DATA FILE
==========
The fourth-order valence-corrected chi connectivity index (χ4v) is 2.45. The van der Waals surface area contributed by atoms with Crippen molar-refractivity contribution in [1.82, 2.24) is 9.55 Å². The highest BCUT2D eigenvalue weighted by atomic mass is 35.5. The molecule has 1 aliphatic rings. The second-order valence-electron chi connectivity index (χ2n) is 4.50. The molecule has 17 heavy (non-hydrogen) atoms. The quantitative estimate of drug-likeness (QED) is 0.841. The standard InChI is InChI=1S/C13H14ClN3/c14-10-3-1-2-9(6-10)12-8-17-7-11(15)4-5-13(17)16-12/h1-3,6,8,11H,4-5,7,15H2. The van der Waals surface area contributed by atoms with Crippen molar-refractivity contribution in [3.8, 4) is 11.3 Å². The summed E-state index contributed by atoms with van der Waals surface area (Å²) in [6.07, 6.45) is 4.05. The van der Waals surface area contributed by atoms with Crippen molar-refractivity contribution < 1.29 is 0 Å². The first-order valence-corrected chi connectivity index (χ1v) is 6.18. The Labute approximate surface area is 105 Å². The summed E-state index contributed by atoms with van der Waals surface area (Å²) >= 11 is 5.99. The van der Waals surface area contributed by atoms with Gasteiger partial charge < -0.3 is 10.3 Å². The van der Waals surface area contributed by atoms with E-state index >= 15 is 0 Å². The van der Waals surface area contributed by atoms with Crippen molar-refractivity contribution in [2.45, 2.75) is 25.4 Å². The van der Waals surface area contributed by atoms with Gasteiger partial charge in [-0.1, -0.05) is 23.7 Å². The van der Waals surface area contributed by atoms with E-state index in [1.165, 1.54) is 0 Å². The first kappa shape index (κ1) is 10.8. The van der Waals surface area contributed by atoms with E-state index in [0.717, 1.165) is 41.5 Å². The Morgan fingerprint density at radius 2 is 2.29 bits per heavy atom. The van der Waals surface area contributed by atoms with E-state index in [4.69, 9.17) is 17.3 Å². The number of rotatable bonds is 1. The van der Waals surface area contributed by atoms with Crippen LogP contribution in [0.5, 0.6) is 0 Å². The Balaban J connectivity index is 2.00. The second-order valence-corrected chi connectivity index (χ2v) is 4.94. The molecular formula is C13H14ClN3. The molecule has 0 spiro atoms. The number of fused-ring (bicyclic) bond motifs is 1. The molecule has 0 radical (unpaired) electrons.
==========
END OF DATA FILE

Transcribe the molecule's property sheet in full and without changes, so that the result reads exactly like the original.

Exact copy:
The fourth-order valence-corrected chi connectivity index (χ4v) is 2.45. The van der Waals surface area contributed by atoms with Crippen molar-refractivity contribution in [1.82, 2.24) is 9.55 Å². The highest BCUT2D eigenvalue weighted by atomic mass is 35.5. The molecule has 1 aliphatic rings. The second-order valence-electron chi connectivity index (χ2n) is 4.50. The molecule has 17 heavy (non-hydrogen) atoms. The quantitative estimate of drug-likeness (QED) is 0.841. The standard InChI is InChI=1S/C13H14ClN3/c14-10-3-1-2-9(6-10)12-8-17-7-11(15)4-5-13(17)16-12/h1-3,6,8,11H,4-5,7,15H2. The van der Waals surface area contributed by atoms with Crippen molar-refractivity contribution in [3.8, 4) is 11.3 Å². The summed E-state index contributed by atoms with van der Waals surface area (Å²) in [6.07, 6.45) is 4.05. The van der Waals surface area contributed by atoms with Crippen molar-refractivity contribution < 1.29 is 0 Å². The first-order valence-corrected chi connectivity index (χ1v) is 6.18. The Labute approximate surface area is 105 Å². The summed E-state index contributed by atoms with van der Waals surface area (Å²) >= 11 is 5.99. The van der Waals surface area contributed by atoms with Gasteiger partial charge < -0.3 is 10.3 Å². The van der Waals surface area contributed by atoms with E-state index >= 15 is 0 Å². The van der Waals surface area contributed by atoms with Crippen molar-refractivity contribution in [2.45, 2.75) is 25.4 Å². The van der Waals surface area contributed by atoms with Gasteiger partial charge in [-0.1, -0.05) is 23.7 Å². The van der Waals surface area contributed by atoms with E-state index in [1.165, 1.54) is 0 Å². The first kappa shape index (κ1) is 10.8. The van der Waals surface area contributed by atoms with E-state index in [0.717, 1.165) is 41.5 Å². The Morgan fingerprint density at radius 2 is 2.29 bits per heavy atom. The van der Waals surface area contributed by atoms with E-state index in [4.69, 9.17) is 17.3 Å². The number of rotatable bonds is 1. The van der Waals surface area contributed by atoms with Crippen LogP contribution in [0.5, 0.6) is 0 Å². The Balaban J connectivity index is 2.00. The second-order valence-corrected chi connectivity index (χ2v) is 4.94. The molecular formula is C13H14ClN3. The molecule has 0 spiro atoms. The number of fused-ring (bicyclic) bond motifs is 1. The molecule has 0 radical (unpaired) electrons.